If you’re a family lawyer, you need to know your stuff when it comes to social media.
As of January 2014, 71 percent of adults reported using social media. This means clients don’t have the anonymity they once did. Potentially incriminating evidence can be sourced straight from publicly-visible Facebook, Instagram, or Twitter profiles. This can be the difference between winning or losing guardianship with a child. It could even be a decisive factor in a divorce mediation.
Currently, 21 states have adopted an ABA-approved amendment to Model Rule 1.1, which now includes “…a lawyer should keep abreast of changes in the law and its practice, including the benefits and risks associated with relevant technology…”.
If your clients use social media, you should be well-versed on the different platforms. Most important, protect yourself and educate your Clients on how to do the same. This involves changing privacy settings on their online profiles and educating them about consequences that may ricochet from their online activity. Take, for example, a man who potentially breached a restraining order by liking his ex-girlfriend’s Facebook photos.
This isn’t limited to the aforementioned big three. Snapchat, Tinder, and other social venues all have the means to transmit or broadcast sensitive information.
Deleting Doesn’t Destroy Evidence
Even with supposedly impermanent media such as Snapchat, many smartphones still save each photo/video to its memory. If the content is potentially incriminating, this type of evidence could be detrimental in deciding whether someone is fit to be a parent, and may come back to haunt them in the event of a divorce.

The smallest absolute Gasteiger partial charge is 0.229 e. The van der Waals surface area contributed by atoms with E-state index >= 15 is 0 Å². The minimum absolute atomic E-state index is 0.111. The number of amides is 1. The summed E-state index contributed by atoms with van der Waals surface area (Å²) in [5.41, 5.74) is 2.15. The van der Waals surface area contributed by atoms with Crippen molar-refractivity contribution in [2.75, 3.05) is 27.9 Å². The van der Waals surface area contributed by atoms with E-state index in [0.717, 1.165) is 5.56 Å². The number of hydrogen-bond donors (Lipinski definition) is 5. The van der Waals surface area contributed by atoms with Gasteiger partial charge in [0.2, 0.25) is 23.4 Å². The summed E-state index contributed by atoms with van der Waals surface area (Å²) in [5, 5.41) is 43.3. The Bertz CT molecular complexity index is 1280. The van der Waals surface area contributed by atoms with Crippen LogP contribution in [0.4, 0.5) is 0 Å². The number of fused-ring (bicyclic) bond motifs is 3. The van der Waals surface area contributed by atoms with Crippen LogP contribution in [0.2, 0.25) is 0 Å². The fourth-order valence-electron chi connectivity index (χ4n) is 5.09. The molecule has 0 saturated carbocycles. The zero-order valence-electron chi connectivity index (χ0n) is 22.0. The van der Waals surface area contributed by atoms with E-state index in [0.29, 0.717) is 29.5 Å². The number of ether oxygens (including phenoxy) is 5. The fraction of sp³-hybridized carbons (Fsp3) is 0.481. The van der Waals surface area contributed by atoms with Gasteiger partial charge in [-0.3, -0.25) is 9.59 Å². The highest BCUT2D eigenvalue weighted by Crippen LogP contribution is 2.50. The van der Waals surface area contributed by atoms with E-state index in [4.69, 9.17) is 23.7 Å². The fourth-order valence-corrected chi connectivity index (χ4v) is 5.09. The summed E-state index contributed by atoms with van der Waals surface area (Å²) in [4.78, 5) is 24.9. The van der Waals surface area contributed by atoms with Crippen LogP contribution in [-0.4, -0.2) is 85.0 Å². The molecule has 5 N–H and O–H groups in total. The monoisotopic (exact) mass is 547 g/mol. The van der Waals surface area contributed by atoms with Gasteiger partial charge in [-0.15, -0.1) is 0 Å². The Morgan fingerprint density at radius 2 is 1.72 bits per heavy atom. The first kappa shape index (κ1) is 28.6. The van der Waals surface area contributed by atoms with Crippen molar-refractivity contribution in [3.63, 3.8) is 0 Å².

Likewise, clicking a ‘remove’ or ‘delete’ button to take down or modify incriminating information will not necessarily destroy the evidence. Facebook’s “Download Your Info” feature is a striking reminder that everything you’ve ever said or done may never be forgotten. It’s a prime example of a permanent activity trail others can access on their own.
What You Can Do
To educate yourself and your clients, first you’ll need to be introduced to the sites and the apps, and how they all work. It’s also paramount that you not limit yourself. While apps like Pinterest may seem worlds apart from an app like Snapchat, the two strike parallels in more ways than you might think.
Free tutorials are accessible on YouTube, but it may be worth investing some time and a small amount of money into a paid instructional video library such as Lynda. Whether you learn at your own pace or you want a crash course, there are many resources available. Once you’ve wet your feet with the apps, take it a step further by experiencing each app by playing around in a test environment.
Having an expanded breadth of knowledge and sufficient experience using social media platforms will allow you to have a better idea of what questions to ask when searching for important information and potential evidence in a case.